Dismissive attitudes toward higher education have won new attention recently, with some politicians arguing that college degrees are no longer necessary or not worth the investment.
As the president of Montgomery College in Maryland, I know firsthand how risky such narratives are for students, who may end up underprepared for the current and future economies. More broadly speaking, such trends also diminish our country’s preparation for the future, another unconscionable result of growing partisanship. While education-watchers have rightly observed that partisan lines seem to be influencing a ripple of disdain toward higher education, some observations deserve critical assessment.
It is a fair critique that some higher education does not prepare students well for existing jobs and leaves students saddled with exorbitant debt. Institutions that do not adequately connect their curricula to the evolving needs of industry and leave students without applicable workplace skills have failed in their mission. Institutions where tuition rates have grown much faster than inflation are now accessible only to the wealthiest students, a dynamic that worsens the existing wealth gap in our country.
These trends have led some to justify reductions in public funding to higher ed at a time when most communities desperately need it. A recent study by the Georgetown University Center on Education and the Workforce predicts that 65 percent of all jobs by 2020 will require some education/training beyond high school. This will be a harsh reality for those who have come to disparage higher ed as the playground of the elite. For workers in post-manufacturing regions where middle skills jobs have been replaced by lower- paying, service sector jobs, that reality is already here.
Strengthening the core
But there is good news. Enrollment at the 1,100 community colleges in the U.S. flies in the face of charges of elitism. Of the seven million people enrolled, a third of them qualify for Pell grants, meaning that many live in poverty — the population most in need of opportunity.
Diversity at community colleges also mirrors our national landscape closely with 23 percent of students Hispanic, 13 percent black, 6 percent Asian/Pacific Islander, and 48 percent white. Our students go directly into the workforce or on to four-year institutions. Thirty-six percent of community college students are the first in their families to attend college. The average annual tuition at a community college is $3,520, about 10 percent of the average annual cost of tuition and fees at a private university.
The parts of higher education that have considered themselves above the fray of business analytics — the old ivory tower model — have failed to hold themselves accountable for how their product works (i.e., preparing students for the work world, among other goals). They have done a profound disservice to students most in need: the poor and first-generation college students of all races and ethnicities.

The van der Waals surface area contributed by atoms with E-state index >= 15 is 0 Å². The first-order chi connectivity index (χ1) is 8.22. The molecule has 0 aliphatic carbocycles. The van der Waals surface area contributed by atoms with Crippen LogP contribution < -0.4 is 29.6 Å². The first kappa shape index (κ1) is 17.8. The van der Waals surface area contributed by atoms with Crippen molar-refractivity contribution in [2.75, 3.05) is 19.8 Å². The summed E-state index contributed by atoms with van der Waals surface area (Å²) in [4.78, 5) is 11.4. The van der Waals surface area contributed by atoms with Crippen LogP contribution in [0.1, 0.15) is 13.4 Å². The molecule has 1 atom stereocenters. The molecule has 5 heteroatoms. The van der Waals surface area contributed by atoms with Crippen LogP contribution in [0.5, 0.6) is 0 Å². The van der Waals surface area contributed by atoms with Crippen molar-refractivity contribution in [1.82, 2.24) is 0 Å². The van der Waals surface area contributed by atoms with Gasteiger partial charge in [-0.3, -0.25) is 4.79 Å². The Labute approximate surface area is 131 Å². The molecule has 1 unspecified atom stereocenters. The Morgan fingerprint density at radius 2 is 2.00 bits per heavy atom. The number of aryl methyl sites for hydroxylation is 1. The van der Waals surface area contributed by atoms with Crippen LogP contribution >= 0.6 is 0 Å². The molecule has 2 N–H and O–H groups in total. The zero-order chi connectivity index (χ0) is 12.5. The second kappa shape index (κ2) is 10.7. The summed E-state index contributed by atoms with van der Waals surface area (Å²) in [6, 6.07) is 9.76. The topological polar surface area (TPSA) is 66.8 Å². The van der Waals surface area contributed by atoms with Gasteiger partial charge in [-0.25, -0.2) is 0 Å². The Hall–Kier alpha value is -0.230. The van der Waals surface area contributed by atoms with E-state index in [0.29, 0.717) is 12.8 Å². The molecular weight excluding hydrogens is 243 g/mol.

This dynamic has also besmirched the broader reputation of higher education, which some, now, view as irrelevant to their lives and even worse, an extravagance for wealthy Americans. The reality is starker than they appreciate. Among the four states with the highest poverty rates (Louisiana, Mississippi, Kentucky and New Mexico) — more than 18 percent live in poverty, according to U.S. Census data — three of them (Louisiana, Mississippi and Kentucky) share another characteristic: less than 25 percent of their population hold bachelor’s degrees (in New Mexico, 26 percent have bachelor’s degrees).
Investing in public education that is accountable should be a national priority, and community colleges are a good place to start. Public, affordable, open-access, and with curricula tightly tied to industry needs, such colleges are bridges to equal opportunity for many who have been left behind — urban and rural, immigrant and native, people of all races and ethnicities.
While education is a public good that should be financed by public means, education institutions should also be held accountable for results. At Montgomery College, we have made such accountability a part of our mission and publicly post student enrollment, retention, course pass rates, and graduation/transfer rates, on an annual scorecard. We also offer academic and career support for students without the advantages that middle- and upper-income backgrounds often provide.
The Obama administration saw clearly the connection between community colleges and economic revitalization. Many in the current administration, however, have propagated a broad-brush narrative of higher education as a frivolous playground of elitism, while diminishing the risks of an underprepared workforce.
When ideologues cast these debates in partisan terms, they are missing a vital, underlying truth: higher education is about people and opportunity in the U.S. Investing in community colleges and other public, four- year institutions leverages our nation’s resources in the most efficient ways and draws on the most diverse sector of talent. In the process, it creates more equitable access to opportunity, a central tenet of what was once known as the American Dream.